An international money laundering scandal has already seen this bank’s chief compliance officer fall on his sword, but more pain is on the way. What can you learn from its GRC blunders?
HSBC has reached agreement with US authorities in relation to investigations regarding inadequate compliance with anti-money laundering and sanctions laws which will see it pay out US$1.921bn ($1.8bn).
It has also agreed to cooperate fully with regulatory and law enforcement authorities, and take further action to strengthen its compliance policies and procedures.
The agreement revolves around the discovery by US authorities that poor anti-money laundering (AML) controls at HSBC exposed the US to Mexican drug money, suspicious travellers’ cheques, bearer share corporations, and rogue jurisdictions. HSBC had put Mexico in its lowest risk category, despite the known risks of doing business in there.
“We accept responsibility for our past mistakes. We have said we are profoundly sorry for them, and we do so again. The HSBC of today is a fundamentally different organisation from the one that made those mistakes. Over the last two years, under new senior leadership, we have been taking concrete steps to put right what went wrong and to participate actively with government authorities in bringing to light and addressing these matters,” said HSBC group CEO Stuart Gulliver.
“While we welcome the clarity that these agreements bring, ensuring the highest standards wherever we do business is an ongoing process. We are committed to protecting the integrity of the global financial system. To this end we will continue to work closely with governments and regulators around the world.”
Fixing the flaws
He added that the HSBC board had taken decisive action to direct management to fix past shortcomings as they have come to light over the last few years.
According to an HSBC statement, since 2011 – with new senior leadership teams in place at both HSBC Group and HSBC North America – the bank has taken extensive and concerted steps to put in place the highest standards for the future.
It added that the US Department of Justice had recognised these efforts in the Deferred Prosecution Agreement (DPA) that it agreed to accept from HSBC, stating the following:
“Management has made significant strides in improving 'tone from the top' and ensuring that a culture of compliance permeates the institution. The efforts of management have dramatically improved HSBC Bank USA's and HSBC Group's Bank Secrecy Act/Anti-Money Laundering and Office of Foreign Assets Control compliance programs.”
Remedial measures that HSBC has put in place in the USA over the past several years include:
increasing its spending on AML approximately nine-fold between 2009 and 2011;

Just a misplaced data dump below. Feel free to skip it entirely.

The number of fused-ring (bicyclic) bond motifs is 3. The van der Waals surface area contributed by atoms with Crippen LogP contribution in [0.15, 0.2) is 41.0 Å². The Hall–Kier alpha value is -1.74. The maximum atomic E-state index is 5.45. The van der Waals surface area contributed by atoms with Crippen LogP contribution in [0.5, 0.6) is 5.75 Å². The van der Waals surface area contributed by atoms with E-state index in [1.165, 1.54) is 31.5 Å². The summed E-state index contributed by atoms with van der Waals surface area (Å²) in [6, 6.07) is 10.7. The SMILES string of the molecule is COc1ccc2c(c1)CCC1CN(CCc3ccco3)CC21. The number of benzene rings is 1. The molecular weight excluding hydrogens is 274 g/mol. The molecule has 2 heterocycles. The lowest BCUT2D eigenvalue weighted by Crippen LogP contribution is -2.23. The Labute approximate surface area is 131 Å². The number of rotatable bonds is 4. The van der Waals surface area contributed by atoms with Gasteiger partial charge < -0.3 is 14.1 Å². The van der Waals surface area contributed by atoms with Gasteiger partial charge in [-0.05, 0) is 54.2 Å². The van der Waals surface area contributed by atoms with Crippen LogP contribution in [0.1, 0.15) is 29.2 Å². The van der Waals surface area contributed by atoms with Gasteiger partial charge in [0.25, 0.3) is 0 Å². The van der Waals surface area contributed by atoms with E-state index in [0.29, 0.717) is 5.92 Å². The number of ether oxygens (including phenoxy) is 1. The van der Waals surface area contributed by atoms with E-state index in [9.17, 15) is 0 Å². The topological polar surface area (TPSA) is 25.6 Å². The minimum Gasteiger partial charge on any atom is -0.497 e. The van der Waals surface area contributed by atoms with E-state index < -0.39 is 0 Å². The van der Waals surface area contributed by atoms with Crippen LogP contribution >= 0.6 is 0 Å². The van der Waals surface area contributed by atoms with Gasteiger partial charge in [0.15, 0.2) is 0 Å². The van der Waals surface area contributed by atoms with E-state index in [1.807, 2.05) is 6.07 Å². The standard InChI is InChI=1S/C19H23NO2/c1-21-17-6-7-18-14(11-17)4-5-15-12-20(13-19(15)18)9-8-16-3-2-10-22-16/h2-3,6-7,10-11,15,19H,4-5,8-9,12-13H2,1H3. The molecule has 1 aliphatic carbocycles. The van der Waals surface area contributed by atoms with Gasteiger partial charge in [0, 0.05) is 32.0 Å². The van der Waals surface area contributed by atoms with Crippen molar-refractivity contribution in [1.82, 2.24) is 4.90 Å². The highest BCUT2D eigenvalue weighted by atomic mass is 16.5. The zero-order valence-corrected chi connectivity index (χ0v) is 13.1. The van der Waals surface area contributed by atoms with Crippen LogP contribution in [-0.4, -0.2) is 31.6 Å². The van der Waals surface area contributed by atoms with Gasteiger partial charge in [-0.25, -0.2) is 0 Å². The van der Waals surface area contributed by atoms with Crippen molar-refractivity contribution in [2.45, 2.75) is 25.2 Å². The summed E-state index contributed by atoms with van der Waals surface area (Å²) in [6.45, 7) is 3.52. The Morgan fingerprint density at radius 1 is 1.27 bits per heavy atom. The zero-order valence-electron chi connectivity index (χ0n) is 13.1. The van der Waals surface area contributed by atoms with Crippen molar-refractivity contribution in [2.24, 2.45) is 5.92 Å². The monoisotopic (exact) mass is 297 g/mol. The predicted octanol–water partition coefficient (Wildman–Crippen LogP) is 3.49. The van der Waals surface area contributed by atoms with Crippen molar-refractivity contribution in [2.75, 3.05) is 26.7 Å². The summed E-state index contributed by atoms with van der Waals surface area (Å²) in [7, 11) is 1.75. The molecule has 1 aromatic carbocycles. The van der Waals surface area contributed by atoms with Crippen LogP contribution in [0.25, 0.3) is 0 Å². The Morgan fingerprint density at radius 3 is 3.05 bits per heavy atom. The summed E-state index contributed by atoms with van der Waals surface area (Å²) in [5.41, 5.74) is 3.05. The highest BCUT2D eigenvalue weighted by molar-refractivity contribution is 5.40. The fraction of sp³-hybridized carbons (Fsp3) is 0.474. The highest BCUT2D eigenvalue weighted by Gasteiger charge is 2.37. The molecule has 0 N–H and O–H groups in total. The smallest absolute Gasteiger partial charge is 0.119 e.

increasing its AML staffing nearly ten-fold between 2010 and 2012;
revamping its ‘Know Your Customer’ programme, including treating non-US HSBC Group Affiliates as third parties subject to the same due diligence as all other customers;
exiting 109 correspondent relationships for risk reasons;
clawing back bonuses for a number of senior officers, and
spending over US$290m on remedial measures.
HSBC Group has also undertaken a comprehensive overhaul of its structure, controls, and procedures. A number of these improvements are included in the DPA. Among other measures, HSBC Group has:
simplified its control structure, allowing the group to manage risks worldwide more effectively;
elevated the role of group compliance and given it direct oversight over every compliance officer globally, so that both accountability and escalation now flow directly to and from HSBC group compliance;
created the new role of head of group financial crime compliance and group money laundering reporting officer, who will help to establish a global financial intelligence unit;
made other new senior hires with extensive experience handling relevant international legal and regulatory issues, including a new chief legal officer and a new global general counsel for litigation and regulatory affairs;
adopted a set of guidelines limiting business in those countries that pose a high financial crime risk;
issued a new global sanctions policy using a more extensive and consistent set of lists to screen all cross-border payments;
commenced a review of all Know Your Customer files across the entire group – the first phase of this remediation will cost an estimated US$700m over five years, and
undertaken to implement single global standards shaped by the highest or most effective anti-money laundering standards available in any location where HSBC operates.
Over the five-year term of the agreement with the Department of Justice, an independent monitor will evaluate HSBC's progress in fully implementing these and other measures it recommends, and will produce regular assessments of the effectiveness of HSBC's compliance function.
The agreement notes that HSBC Bank USA and HSBC Group have “provided valuable assistance to law enforcement”. HSBC conducted multiple extensive internal investigations, voluntarily made employees available for interviews, and collected, analysed and organised voluminous evidence and information.
HSBC has stated that it is firmly committed to putting in place robust standards that will help promote the integrity of the global financial system.